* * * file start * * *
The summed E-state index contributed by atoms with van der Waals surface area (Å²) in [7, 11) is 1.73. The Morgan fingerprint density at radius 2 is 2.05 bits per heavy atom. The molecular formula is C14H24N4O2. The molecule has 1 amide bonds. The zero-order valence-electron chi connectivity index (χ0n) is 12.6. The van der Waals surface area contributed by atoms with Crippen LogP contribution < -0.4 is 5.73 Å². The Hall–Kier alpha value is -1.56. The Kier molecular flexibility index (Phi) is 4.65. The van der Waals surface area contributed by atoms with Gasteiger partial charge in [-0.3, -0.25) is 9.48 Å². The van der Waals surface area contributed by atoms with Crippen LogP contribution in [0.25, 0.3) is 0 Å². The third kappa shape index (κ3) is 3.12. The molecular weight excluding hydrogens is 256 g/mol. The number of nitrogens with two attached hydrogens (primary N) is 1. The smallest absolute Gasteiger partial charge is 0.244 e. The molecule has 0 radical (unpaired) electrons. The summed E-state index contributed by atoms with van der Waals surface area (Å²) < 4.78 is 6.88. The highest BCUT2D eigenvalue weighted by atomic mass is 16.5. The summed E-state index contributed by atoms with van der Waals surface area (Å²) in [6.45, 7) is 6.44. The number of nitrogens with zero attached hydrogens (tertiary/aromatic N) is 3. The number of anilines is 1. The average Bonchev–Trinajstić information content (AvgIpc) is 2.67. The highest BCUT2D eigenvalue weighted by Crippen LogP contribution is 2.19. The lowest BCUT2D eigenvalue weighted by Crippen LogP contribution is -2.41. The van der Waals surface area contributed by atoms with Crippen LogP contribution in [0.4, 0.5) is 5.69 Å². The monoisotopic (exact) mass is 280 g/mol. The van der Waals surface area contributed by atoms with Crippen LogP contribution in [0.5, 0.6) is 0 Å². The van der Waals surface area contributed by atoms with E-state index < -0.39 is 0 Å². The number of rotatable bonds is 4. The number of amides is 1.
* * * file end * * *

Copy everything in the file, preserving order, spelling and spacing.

The summed E-state index contributed by atoms with van der Waals surface area (Å²) in [7, 11) is 1.73. The Morgan fingerprint density at radius 2 is 2.05 bits per heavy atom. The molecular formula is C14H24N4O2. The molecule has 1 amide bonds. The zero-order valence-electron chi connectivity index (χ0n) is 12.6. The van der Waals surface area contributed by atoms with Crippen LogP contribution < -0.4 is 5.73 Å². The Hall–Kier alpha value is -1.56. The Kier molecular flexibility index (Phi) is 4.65. The van der Waals surface area contributed by atoms with Gasteiger partial charge in [-0.3, -0.25) is 9.48 Å². The van der Waals surface area contributed by atoms with Crippen LogP contribution in [0.25, 0.3) is 0 Å². The third kappa shape index (κ3) is 3.12. The molecular weight excluding hydrogens is 256 g/mol. The number of nitrogens with two attached hydrogens (primary N) is 1. The smallest absolute Gasteiger partial charge is 0.244 e. The molecule has 0 radical (unpaired) electrons. The summed E-state index contributed by atoms with van der Waals surface area (Å²) < 4.78 is 6.88. The highest BCUT2D eigenvalue weighted by atomic mass is 16.5. The summed E-state index contributed by atoms with van der Waals surface area (Å²) in [6.45, 7) is 6.44. The number of nitrogens with zero attached hydrogens (tertiary/aromatic N) is 3. The number of anilines is 1. The average Bonchev–Trinajstić information content (AvgIpc) is 2.67. The highest BCUT2D eigenvalue weighted by Crippen LogP contribution is 2.19. The lowest BCUT2D eigenvalue weighted by Crippen LogP contribution is -2.41. The van der Waals surface area contributed by atoms with Crippen LogP contribution in [0.4, 0.5) is 5.69 Å². The monoisotopic (exact) mass is 280 g/mol. The van der Waals surface area contributed by atoms with Crippen LogP contribution in [0.5, 0.6) is 0 Å². The van der Waals surface area contributed by atoms with E-state index < -0.39 is 0 Å². The number of rotatable bonds is 4. The number of amides is 1.